Scientist Louis Pasteur came up with the food preparing process known as pasteurization; he also developed a vaccination for anthrax and rabies.


Born on December 27, 1822, in Dole, France, Louis Pasteur discovered that microbes were responsible for souring alcohol and came up with the process of pasteurization, where bacteria is destroyed by heating beverages and then allowing them to cool. His work in germ theory also led him and his team to create vaccinations for anthrax and rabies.

Early Life

French chemist and microbiologist Louis Pasteur was born on December 27, 1822, in Dole, located in the Jura region of France. He grew up in the town of Arbois, and his father, Jean-Joseph Pasteur, was a tanner and a sergeant major decorated with the Legion of Honor during the Napoleonic Wars. An average student, Pasteur was skilled at drawing and painting. He earned his bachelor of arts degree (1840) and bachelor of science degree (1842) at the Royal College of Besançon and a doctorate (1847) from the École Normale in Paris.

Pasteur then spent several years researching and teaching at Dijon Lycée. In 1848, he became a professor of chemistry at the University of Strasbourg, where he met Marie Laurent, the daughter of the university’s rector. They wed on May 29, 1849, and had five children, though only two survived childhood.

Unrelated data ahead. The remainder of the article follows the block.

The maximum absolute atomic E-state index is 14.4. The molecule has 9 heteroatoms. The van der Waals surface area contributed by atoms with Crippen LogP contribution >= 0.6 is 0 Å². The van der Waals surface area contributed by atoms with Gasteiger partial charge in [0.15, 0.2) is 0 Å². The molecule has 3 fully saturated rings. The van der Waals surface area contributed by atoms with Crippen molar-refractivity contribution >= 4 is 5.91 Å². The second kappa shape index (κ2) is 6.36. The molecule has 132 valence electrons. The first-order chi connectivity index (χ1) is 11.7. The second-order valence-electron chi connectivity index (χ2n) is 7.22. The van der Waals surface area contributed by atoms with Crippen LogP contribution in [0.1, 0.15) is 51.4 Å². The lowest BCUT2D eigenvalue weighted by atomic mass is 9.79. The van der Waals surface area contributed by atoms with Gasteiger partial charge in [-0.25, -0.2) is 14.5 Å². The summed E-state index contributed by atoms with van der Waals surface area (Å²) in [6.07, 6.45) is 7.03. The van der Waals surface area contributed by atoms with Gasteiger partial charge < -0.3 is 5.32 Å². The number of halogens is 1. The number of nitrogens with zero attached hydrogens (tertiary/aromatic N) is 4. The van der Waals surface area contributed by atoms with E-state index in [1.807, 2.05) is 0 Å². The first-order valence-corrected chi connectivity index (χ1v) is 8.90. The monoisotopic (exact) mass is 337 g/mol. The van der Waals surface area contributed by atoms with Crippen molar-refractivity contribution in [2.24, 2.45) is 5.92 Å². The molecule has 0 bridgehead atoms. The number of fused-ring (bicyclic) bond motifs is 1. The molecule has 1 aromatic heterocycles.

First Major Contribution in Chemistry

In 1849, Louis Pasteur was attempting to resolve a problem concerning the nature of tartaric acid—a chemical found in the sediments of fermenting wine. Scientists were using the rotation of polarized light as a means for studying crystals. When polarized light is passed through a solution of dissolved tartaric acid, the angle of the plane of light is rotated. Pasteur observed that another compound called paratartaric acid, also found in wine sediments, had the same composition as tartaric acid. Most scientists assumed the two compounds were identical. However, Pasteur observed that paratartaric acid did not rotate plane-polarized light. He deduced that although the two compounds had the same chemical composition, they must somehow have different structures.

Looking at the paratartaric acid under a microscope, Pasteur observed there were two different types of tiny crystals. Though they looked almost identical, the two were actually mirror images of each other. He separated the two types of crystals into two piles and made solutions of each. When polarized light was passed through each, he discovered that both solutions rotated, but in opposite directions. When the two crystals were together in the solution the effect of polarized light was canceled. This experiment established that just studying the composition is not enough to understand how a chemical behaves. The structure and shape is also important and led to the field of stereochemistry.